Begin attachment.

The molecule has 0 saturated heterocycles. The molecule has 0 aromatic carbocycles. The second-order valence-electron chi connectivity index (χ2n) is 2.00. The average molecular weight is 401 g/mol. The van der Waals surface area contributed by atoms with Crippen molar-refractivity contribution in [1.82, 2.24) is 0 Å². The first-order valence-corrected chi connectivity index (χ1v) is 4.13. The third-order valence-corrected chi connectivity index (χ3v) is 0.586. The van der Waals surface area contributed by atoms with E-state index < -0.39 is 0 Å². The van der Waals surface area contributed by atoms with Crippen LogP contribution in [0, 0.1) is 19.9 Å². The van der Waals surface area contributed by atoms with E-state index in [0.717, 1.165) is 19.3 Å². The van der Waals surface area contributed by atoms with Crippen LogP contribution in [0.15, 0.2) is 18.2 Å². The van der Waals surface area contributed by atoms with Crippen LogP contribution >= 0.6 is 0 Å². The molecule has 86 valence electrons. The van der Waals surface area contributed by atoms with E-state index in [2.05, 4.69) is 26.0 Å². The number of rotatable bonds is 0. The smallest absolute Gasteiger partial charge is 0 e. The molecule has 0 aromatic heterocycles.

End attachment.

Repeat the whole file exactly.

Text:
The molecule has 0 saturated heterocycles. The molecule has 0 aromatic carbocycles. The second-order valence-electron chi connectivity index (χ2n) is 2.00. The average molecular weight is 401 g/mol. The van der Waals surface area contributed by atoms with Crippen molar-refractivity contribution in [1.82, 2.24) is 0 Å². The first-order valence-corrected chi connectivity index (χ1v) is 4.13. The third-order valence-corrected chi connectivity index (χ3v) is 0.586. The van der Waals surface area contributed by atoms with E-state index < -0.39 is 0 Å². The van der Waals surface area contributed by atoms with Crippen LogP contribution in [0, 0.1) is 19.9 Å². The van der Waals surface area contributed by atoms with E-state index in [0.717, 1.165) is 19.3 Å². The van der Waals surface area contributed by atoms with Crippen LogP contribution in [0.15, 0.2) is 18.2 Å². The van der Waals surface area contributed by atoms with Crippen LogP contribution >= 0.6 is 0 Å². The molecule has 86 valence electrons. The van der Waals surface area contributed by atoms with E-state index in [2.05, 4.69) is 26.0 Å². The number of rotatable bonds is 0. The smallest absolute Gasteiger partial charge is 0 e. The molecule has 0 aromatic heterocycles.